How to Scale Stuff, Part 1: Don’t Use Stuff you Don’t Need

This first story occurs, believe it or not, in the mid-1970s.

At my High School, we were fortunate enough to have a Data General Nova minicomputer (unlike other cosmically named computers, the Novas were actually very cool. They had this thing called “hardware indirect addressing”, which meant that you could designate any address as being “indirect”, which would cause the hardware to use the address as being an address of an address. This made calls and parameter passing blazingly fast. The only downside was that if you made an address refer to itself, the whole machine would lock up 🙂 )

Anyway, my project/assignment was to write a test grading program. This program would take in marksense cards (which were like punch cards, except you filled in little dots with a pencil instead of punching holes with a keypunch machine), compare the answers to a key, and print all kinds of reports as a result. Simple, huh?

In those days, I/O (input/output) was really slow. Well, that’s what they told us. As a matter of fact, we didn’t really have any performance tools, so I just took it as a given than I/O was really slow. To get around this perceived problem, I decided that my program had to use multi-tasking. I’d use a sub-task to read in the marksense cards while the main task did the grading. Cool huh?

Let’s summarize:

  • This was one of oh, the first dozen programs I’d ever written. In my life.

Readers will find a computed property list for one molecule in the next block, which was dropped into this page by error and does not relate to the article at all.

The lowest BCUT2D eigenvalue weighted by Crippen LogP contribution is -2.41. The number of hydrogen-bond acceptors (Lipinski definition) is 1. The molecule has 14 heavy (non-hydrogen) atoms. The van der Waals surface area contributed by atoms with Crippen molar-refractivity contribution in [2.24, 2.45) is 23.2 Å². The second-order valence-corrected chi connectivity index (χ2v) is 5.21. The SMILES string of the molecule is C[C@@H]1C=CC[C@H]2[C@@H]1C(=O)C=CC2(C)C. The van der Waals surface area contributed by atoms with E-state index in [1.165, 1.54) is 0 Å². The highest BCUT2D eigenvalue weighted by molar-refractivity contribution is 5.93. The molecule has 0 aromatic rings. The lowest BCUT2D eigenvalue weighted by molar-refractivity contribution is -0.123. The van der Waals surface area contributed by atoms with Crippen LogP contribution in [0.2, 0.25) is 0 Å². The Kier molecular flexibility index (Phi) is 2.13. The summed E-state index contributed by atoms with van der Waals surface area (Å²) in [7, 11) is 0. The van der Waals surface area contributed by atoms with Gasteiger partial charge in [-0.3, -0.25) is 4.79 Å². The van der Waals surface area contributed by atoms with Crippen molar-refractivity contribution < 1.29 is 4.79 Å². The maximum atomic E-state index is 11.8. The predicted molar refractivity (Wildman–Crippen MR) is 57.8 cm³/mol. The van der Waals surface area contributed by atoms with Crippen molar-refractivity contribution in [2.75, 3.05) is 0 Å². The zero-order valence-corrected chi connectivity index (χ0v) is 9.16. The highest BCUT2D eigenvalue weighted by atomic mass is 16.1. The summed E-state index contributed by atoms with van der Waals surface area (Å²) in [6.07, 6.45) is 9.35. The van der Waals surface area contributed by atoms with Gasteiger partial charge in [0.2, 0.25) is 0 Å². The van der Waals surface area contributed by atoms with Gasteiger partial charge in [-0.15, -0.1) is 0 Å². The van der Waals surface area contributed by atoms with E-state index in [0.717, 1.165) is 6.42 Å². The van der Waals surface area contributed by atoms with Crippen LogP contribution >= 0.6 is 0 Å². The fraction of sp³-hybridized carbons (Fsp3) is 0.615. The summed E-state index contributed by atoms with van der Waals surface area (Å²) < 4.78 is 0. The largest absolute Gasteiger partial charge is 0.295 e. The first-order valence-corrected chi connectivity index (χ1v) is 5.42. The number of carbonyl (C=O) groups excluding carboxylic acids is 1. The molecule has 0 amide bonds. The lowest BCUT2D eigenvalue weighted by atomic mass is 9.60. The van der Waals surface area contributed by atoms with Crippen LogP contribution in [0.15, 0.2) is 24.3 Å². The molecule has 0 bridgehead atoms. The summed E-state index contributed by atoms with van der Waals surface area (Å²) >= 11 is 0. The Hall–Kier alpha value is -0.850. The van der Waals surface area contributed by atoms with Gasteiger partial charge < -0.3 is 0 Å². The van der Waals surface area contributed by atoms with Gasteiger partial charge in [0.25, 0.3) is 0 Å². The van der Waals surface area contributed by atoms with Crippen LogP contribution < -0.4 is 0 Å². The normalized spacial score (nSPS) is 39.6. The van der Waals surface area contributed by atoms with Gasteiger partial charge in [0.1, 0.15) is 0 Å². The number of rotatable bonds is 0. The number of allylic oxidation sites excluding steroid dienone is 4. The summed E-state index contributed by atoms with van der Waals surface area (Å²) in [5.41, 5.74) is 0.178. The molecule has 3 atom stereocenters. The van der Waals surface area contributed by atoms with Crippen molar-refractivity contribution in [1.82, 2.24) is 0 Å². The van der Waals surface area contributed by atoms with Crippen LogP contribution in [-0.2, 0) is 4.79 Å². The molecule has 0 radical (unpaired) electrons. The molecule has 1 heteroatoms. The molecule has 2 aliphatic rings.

• I had decided to include a complex, not-well-understood-technology into the project based on a hunch. Most of us haven’t had enough life experience by High School to make good eating decisions, much less fuel hunches about technology.
  • It was in Fortran, which isn’t well suited to multi-tasking today, much less 40 years ago
  • There was no internet in those days. There was hardly online anything, much less for High Schools. That meant the only source of information was printed manuals.

It will come as no surprise to anyone that the result was a disaster which never worked right in the end. Looking back, it probably wouldn’t have worked anyway, even if I had known what I was doing.

But the broken rule here was I was using stuff I didn’t need, or that I fell prey to the “bright shiny object” (which was in this case, “multitasking”) (God, was I a geek).

Other people call this “premature optimization”, but I think it’s more basic than that. Over and over I see people using technology, or, worse yet, writing their own, when a simpler approach would work as well, or better.

Another example occurred a very few years later, at Macy’s. We were one of the first to deploy IBM’s Electronic Cash Registers (yes, IBM made cash registers), which meant putting a computer in every store, wired to allll the cash registers in the store. Believe it or not, you had to manually configure the software for each store by telling it about each individual register. Being the lowest one on the totem pole (I’m still in my teens, mind you), I got that job.

Had I been smart, I would have just banged out the configuration, and been done with it. There were only like 10 stores at the time, and, since they had to wire the store for the registers (no ethernet, much less wireless, in those days), we’d only bring a store online once every few months or so. But, I wasn’t smart, and decided to write these complex assembler language macros to do the job. This is roughly the equivalent to writing a program in the C++ preprocessor (#define, #ifdef, etc) to generate your C program.